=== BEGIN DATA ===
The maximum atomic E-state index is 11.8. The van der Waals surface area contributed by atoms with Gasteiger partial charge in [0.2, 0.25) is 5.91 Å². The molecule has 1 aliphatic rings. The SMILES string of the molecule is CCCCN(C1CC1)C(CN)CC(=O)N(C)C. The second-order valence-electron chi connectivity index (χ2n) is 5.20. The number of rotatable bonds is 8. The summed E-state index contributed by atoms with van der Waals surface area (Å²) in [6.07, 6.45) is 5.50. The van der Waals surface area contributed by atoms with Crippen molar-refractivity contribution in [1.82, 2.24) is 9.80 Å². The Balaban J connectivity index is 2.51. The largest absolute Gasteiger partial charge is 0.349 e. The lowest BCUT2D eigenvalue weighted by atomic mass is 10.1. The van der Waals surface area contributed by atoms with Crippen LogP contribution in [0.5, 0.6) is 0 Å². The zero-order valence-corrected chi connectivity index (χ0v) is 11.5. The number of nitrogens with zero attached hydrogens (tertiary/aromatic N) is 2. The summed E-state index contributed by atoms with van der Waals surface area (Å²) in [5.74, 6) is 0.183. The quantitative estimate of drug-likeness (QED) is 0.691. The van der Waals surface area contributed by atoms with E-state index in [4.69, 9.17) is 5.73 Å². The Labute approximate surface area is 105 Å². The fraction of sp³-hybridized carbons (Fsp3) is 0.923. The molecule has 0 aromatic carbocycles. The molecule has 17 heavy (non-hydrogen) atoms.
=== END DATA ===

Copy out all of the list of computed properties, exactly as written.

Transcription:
The maximum atomic E-state index is 11.8. The van der Waals surface area contributed by atoms with Gasteiger partial charge in [0.2, 0.25) is 5.91 Å². The molecule has 1 aliphatic rings. The SMILES string of the molecule is CCCCN(C1CC1)C(CN)CC(=O)N(C)C. The second-order valence-electron chi connectivity index (χ2n) is 5.20. The number of rotatable bonds is 8. The summed E-state index contributed by atoms with van der Waals surface area (Å²) in [6.07, 6.45) is 5.50. The van der Waals surface area contributed by atoms with Crippen molar-refractivity contribution in [1.82, 2.24) is 9.80 Å². The Balaban J connectivity index is 2.51. The largest absolute Gasteiger partial charge is 0.349 e. The lowest BCUT2D eigenvalue weighted by atomic mass is 10.1. The van der Waals surface area contributed by atoms with Crippen LogP contribution in [0.5, 0.6) is 0 Å². The zero-order valence-corrected chi connectivity index (χ0v) is 11.5. The number of nitrogens with zero attached hydrogens (tertiary/aromatic N) is 2. The summed E-state index contributed by atoms with van der Waals surface area (Å²) in [5.74, 6) is 0.183. The quantitative estimate of drug-likeness (QED) is 0.691. The van der Waals surface area contributed by atoms with E-state index in [4.69, 9.17) is 5.73 Å². The Labute approximate surface area is 105 Å². The fraction of sp³-hybridized carbons (Fsp3) is 0.923. The molecule has 0 aromatic carbocycles. The molecule has 17 heavy (non-hydrogen) atoms.